More evidence that NASA has fallen into the grip of PR spruikers who lie about its history is apparent in its slick and much-televised video about the arrival of the Juno probe near the giant gaseous planet later today.

Looking like bit part players in a second-rate horror movie, NASA officials say the probe will bring mankind closer to Jupiter than ever before.

This is willful lie. When NASA’s Galileo orbiter reached Jupiter in December 1995 it said it came to within 1000 kilometres of the cloud tops of the solar system’s largest planet, compared to a claim that Juno would approached to within 5000 kilometres.

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It then released a probe that plunged into the Jovian atmosphere while transmitting for 57 minutes before the pressure and temperatures it encountered crushed its instruments.

The main Galileo spacecraft continued to orbit Jupiter and conduct close-up studies of its four large moons, and pass near one of its smaller moons, until it entered the atmosphere and was destroyed in September 2003.

The critical question is one of credibility: why would a massively funded and resourced scientific body like NASA lie about its history to hype a new mission, which is undoubtedly of major scientific value and in no need of being misrepresented?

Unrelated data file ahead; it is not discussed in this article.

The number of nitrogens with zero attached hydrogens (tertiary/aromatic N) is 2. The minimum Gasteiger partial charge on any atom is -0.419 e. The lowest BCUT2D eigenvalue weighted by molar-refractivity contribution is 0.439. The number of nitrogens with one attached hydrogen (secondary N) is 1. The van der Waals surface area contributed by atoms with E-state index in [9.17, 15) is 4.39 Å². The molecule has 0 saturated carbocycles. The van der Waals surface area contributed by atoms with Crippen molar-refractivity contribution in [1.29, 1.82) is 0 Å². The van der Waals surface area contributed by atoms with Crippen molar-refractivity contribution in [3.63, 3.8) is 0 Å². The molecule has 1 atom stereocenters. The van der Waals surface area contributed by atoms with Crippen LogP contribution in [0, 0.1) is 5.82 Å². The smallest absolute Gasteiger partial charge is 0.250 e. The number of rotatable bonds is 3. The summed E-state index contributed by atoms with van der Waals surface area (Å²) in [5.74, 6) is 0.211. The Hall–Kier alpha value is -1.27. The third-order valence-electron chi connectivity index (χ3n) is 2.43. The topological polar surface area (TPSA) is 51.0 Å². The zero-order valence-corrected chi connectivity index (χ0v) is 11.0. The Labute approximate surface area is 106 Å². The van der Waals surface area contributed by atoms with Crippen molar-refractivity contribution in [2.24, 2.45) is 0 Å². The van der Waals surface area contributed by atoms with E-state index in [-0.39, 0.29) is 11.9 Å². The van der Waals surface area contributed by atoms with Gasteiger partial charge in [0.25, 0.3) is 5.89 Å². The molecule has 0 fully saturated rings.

The consequent question is why does the mainstream media (and even the so called specialist astronomy media) fail to recognise the prior history of planetary exploration?

Is science media also dying?

That video is clearly professional in its standards, with participants reading from scripts and delivering professional actor standards of diction and facial emphasis to bring elements of suspense or drama to the presentation.

Someone has also gone to exceptional lengths to edit out much of the previous information about the Galileo mission and its entry probe from sources like Wikipedia.

This is about as much about the Galileo probe as can be currently found on Wikipedia at 9.20am, Australian eastern time, on July 5, 2016.

“The Galileo Probe was an atmospheric-entry probe carried by the main Galileo spacecraft on its way to Jupiter. It separated from the main spacecraft in July 1995, five months before its rendezvous with the planet on 7 December. After a rough deceleration, the Descent Module started to return data to the main spacecraft hovering high above Jupiter. The 339-kilogram (747 lb) probe was built by Hughes Aircraft Company at its El Segundo, California plant, measured about 1.3 meters (4.3 ft) across. Inside the probe’s heat shield, the Descent Module with its scientific instruments were protected from extreme heat and pressure during its high-speed journey into the Jovian atmosphere, entering at 47.8 kilometers (29.7 mi) per second.

“During the 57 minutes of data collecting, the Galileo probe returned some surprising data on Jupiter’s atmospheric conditions and composition and also some new discoveries.”

This makes a complete nonsense of the expensive NASA Juno preview video. It’s a premeditated level of dishonesty that is highly damaging to NASA.

*This article was originally published at Plane Talking

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Peter Fray
Peter Fray
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